Windmill Software Ltd
Data Acquisition Intelligence

March 2011

The Newsletter for PC-Based Data Acquisition and Control
Issue 151       February 2011
--------------------ISSN 1472-0221----------------------

Hello and welcome to Monitor, published by Windmill 
Software.  This year is our 20th anniversary.  To mark 
our birthday we are planning a series of special offers 
throughout the year. We also thought that after 20 years 
our web sites could do with an overhall, so we've started 
with our data acquisition shop site.

In January's Monitor we launched the new Windmill 
data acquisition software for Windows 10, 8, 7, at the special 
price of £50.  This has proved very popular and so we are 
keeping it at this price for the next two months. It is 
available from

For several years we have offered you free software to 
collect readings from instruments connected to the 
PC's COM port. This software - Windmill 4.3 with LabIML - 
is now very old and so we would like to offer you some 
new software to replace it. Still free of charge. Read 
the Windmill News below for details or go to

We hope you find the newsletter useful, but should you 
wish to remove yourself from our mailing list please 
go to 
Monitor Newsletter

* Windmill News: Windmill 7 Trial and Free Logging Software
* Interfacing Modbus Devices
* Excel Corner: Logging data, timestamping and showing 
  interval sub-totals
* Data Acquisition and Control News Roundup

Windmill News: Windmill 7 Trial and Free Logging Software

We are delighted to offer you some new free logging software 
for instruments plugged into the PC's COM port. We have 
modified our existing ComDebug application to allow it 
to save data from instruments connected over RS232, 
RS422, RS485 and Modbus.  Previously ComDebug would 
let you see data from these instruments, but would not 
save readings for you.

With the ComDebug download we have also packaged a 
trial of the other major Windmill programs: Logger, 
Chart, DDE and Control Panels.  You can use these, with 
full functionality, for a month. At the end of the 
month's trial you can, if you wish, licence your 
programs and keep using them.  Even if you choose not to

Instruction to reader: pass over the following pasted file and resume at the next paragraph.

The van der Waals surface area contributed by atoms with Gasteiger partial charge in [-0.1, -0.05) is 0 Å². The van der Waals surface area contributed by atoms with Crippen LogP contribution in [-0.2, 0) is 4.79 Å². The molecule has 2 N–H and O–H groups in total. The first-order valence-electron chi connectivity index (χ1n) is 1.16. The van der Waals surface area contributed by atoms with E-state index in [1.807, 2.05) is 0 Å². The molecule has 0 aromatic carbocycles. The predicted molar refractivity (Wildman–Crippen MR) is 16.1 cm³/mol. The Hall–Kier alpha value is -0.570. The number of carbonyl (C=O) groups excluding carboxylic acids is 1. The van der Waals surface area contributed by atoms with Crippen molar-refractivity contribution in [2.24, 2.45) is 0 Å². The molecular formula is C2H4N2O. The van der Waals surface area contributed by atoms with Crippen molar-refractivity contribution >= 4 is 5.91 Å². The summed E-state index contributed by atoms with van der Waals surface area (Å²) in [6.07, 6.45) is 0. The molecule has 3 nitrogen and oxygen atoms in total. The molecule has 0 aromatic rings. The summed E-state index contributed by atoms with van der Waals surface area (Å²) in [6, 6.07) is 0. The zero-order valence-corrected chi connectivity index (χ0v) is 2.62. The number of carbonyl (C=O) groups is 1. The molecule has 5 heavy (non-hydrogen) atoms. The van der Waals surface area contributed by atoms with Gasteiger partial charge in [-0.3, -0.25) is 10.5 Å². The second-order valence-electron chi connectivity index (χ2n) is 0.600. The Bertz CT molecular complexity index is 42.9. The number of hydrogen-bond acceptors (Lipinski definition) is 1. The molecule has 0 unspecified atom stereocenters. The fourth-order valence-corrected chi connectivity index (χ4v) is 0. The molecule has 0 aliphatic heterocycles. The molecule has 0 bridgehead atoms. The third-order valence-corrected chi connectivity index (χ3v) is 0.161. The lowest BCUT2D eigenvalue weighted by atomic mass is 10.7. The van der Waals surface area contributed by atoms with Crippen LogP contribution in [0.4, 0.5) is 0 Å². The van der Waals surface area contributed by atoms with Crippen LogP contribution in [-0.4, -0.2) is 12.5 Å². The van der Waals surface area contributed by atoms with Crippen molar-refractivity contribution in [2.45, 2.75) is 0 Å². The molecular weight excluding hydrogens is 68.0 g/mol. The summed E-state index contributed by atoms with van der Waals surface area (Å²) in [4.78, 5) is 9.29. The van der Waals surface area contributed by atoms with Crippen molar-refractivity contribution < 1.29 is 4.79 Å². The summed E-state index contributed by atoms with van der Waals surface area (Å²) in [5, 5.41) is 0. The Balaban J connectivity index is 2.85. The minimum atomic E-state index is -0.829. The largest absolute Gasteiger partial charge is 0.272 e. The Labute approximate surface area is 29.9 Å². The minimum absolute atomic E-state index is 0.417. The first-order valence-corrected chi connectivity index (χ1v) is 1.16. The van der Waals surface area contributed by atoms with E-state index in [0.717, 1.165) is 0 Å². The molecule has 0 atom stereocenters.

do this, you can still keep using ComDebug to log data 
from your instrument. 

ComDebug also lets you trouble-shoot data communications 
at the COM port. You can control the state of the PC's 
COM port output lines, setting them high or low. ComDebug 
works with instruments communicating in ASCII or binary.
It lets you send ASCII values, twos complement integers, 
unsigned integers, single bits, floating point, CRCs etc, 
to your instrument. You can see all bytes sent and 
received, even non-printing characters like carriage 
returns.  This is crucial when dealing with binary data. 
With a flexible approach to building command strings, 
and parsing the received data strings to extract 
data values, the majority of serial analytical 
instruments are supported. These include GPS, sonar, 
digital indicators, gas analysers, pH transmitters, 
data loggers, PIC microcontrollers, titrators, particle 
analysers, pressure transmitters, water baths, hygrometers, 
oxygen electrodes, I2C devices, DMR, plcs and 
laboratory scales.

You can use Windmill to interface up to 10 instruments, 
from different manufacturers.  For example, serial 
devices from A&D, Anton Paar, Advantec, Ashtec, Dataq Instruments, 
Datel, Datataker, Denver, Desoutter, Ecom, Edge Tech, 
Electro Industries, Fisher, Furuno, Garmin, Horiba, 
Mettler Toledo, Microchip Technology, Motorola, 
Molyteck, Newmar, Nu-Metrics, Ohaus, Omnistar, Omron, Orion, 
Parallax, Paroscientific, Patton, Phytron, Quantum Logic, 
Quest Scientific, Sartorius, Siemens, Telegan, 
Telemecanique, Texas Instruments, Transcell and TTi. 
Many channels of data can be accepted from each instrument.

I hope you find the new software useful. Please let us 
know what you think - any suggestions for improvement, 
difficulties you encountered or indeed comments on 
the features you most liked would be appreciated. 

The trial comes with demo setups to get you started, 
with full hypertexed Help files. 

Interfacing Modbus Devices

The free ComDebug can communicate with Modbus devices 
connected to the PC over RS232 or RS485.

The Modbus serial protocol defines two modes of 
transmission: ASCII and RTU (Remote Terminal Unit). 
Windmill supports both modes. 

In ASCII mode each 8-bit byte in a message is sent as 
two ASCII characters. Messages start with a colon and 
end with a Carriage Return followed by a Linefeed.  The 
advantages of ASCII mode is that it allows intervals of 
up to a second to occur between characters without 
causing an error.

RTU mode uses binary coding. Each 8-bit byte in a message